Taiwanese President Tsai Ing-wen accuses Beijing of causing regional instability
Island will ‘take appropriate actions when needed to guarantee the safety of the country and region’, she says
Taiwanese President Tsai Ing-wen said on Thursday that Beijing’s frequent military activity was causing regional instability and that the island’s forces had been keeping a close eye on what the mainland was up to.
China’s mainland considers self-ruled and democratic Taiwan to be its sacred territory, and has never renounced the use of force to bring it back under its control. That position has become increasingly hostile since Tsai, from the island’s pro-independence Democratic Progressive Party, won presidential elections last year.
Beijing suspects her of pushing for the island’s formal independence, a red line for China. Tsai says she wants peace with the mainland, but that she will defend Taiwan’s security and way of life.
China’s mainland air force has carried out 16 rounds of exercises close to Taiwan in the past year or so, according to a white paper published this week by the island’s defence ministry. The military threat was growing by the day, it said.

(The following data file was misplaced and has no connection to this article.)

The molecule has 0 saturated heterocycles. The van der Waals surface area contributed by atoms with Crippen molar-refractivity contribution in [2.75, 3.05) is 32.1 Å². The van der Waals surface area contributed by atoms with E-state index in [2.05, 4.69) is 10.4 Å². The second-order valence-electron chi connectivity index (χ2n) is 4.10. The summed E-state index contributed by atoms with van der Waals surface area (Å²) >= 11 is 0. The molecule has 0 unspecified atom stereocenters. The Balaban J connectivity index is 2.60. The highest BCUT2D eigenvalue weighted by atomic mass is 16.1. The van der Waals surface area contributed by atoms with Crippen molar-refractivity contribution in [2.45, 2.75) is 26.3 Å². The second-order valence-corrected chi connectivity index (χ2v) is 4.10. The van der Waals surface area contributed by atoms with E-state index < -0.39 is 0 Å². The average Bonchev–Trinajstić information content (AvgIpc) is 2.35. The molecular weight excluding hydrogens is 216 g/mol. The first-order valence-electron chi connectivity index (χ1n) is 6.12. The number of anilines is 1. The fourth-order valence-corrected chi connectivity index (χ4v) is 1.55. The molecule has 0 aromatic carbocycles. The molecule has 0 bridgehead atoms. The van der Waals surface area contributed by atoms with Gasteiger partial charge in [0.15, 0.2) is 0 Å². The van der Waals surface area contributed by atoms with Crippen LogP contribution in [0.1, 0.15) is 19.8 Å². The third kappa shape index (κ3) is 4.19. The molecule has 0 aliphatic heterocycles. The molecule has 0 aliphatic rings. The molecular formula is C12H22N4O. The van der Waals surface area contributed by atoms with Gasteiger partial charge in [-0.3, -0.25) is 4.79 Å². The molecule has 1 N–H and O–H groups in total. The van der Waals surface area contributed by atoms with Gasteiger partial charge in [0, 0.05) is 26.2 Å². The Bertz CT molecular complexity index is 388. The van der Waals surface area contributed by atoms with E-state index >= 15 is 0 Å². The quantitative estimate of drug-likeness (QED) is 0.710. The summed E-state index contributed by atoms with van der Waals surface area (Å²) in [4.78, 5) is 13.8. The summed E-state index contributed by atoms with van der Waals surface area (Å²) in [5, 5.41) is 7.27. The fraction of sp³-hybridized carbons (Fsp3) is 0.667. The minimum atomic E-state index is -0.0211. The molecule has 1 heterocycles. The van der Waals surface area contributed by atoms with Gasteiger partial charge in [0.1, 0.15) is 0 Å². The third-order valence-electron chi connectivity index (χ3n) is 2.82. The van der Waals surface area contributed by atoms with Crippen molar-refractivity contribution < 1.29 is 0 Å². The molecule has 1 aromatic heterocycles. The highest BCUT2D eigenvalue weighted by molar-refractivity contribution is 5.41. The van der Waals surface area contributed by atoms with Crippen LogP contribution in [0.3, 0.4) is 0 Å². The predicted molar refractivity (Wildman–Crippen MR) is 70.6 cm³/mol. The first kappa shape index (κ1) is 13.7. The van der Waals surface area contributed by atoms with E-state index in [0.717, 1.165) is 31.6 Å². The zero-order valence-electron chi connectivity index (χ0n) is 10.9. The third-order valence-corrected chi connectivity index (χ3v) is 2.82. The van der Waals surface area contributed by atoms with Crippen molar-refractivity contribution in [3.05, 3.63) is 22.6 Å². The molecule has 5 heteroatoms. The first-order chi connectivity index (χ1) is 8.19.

Beijing has repeatedly said its drills, which have also taken place in the disputed South China Sea and the Sea of Japan, are routine and not aimed at any third party.
Tsai, speaking to senior military officers in Taipei, said the island wanted peace but could “not have a single day without combat preparedness”.
“In this period of time, the frequent military activities of mainland China in East Asia have already affected safety and stability in the region to a certain extent,” she said.
“Our country has always been a contributor to safety and stability in the region, this is why the national army has to keep an eye on movements of the Chinese military and take appropriate actions when needed to guarantee the safety of the country and region.”
Beijing has warned Taiwan against “using weapons to refuse reunification” and its state media has given high profile to images of Chinese jets flying close to the island.
Tensions rose this month when a senior Chinese diplomat threatened that the mainland would invade Taiwan if any US warships made port visits there.
The island is well equipped with mostly US-made weapons, but has been pressing Washington to sell it more advanced equipment.
The United States is bound by law to provide Taiwan with the means to defend itself, to Beijing’s distaste.
Proudly democratic Taiwan has shown no interest in being run by an autocratic mainland, and the island’s government has accused Beijing of not understanding what democracy is about when it criticises Taipei.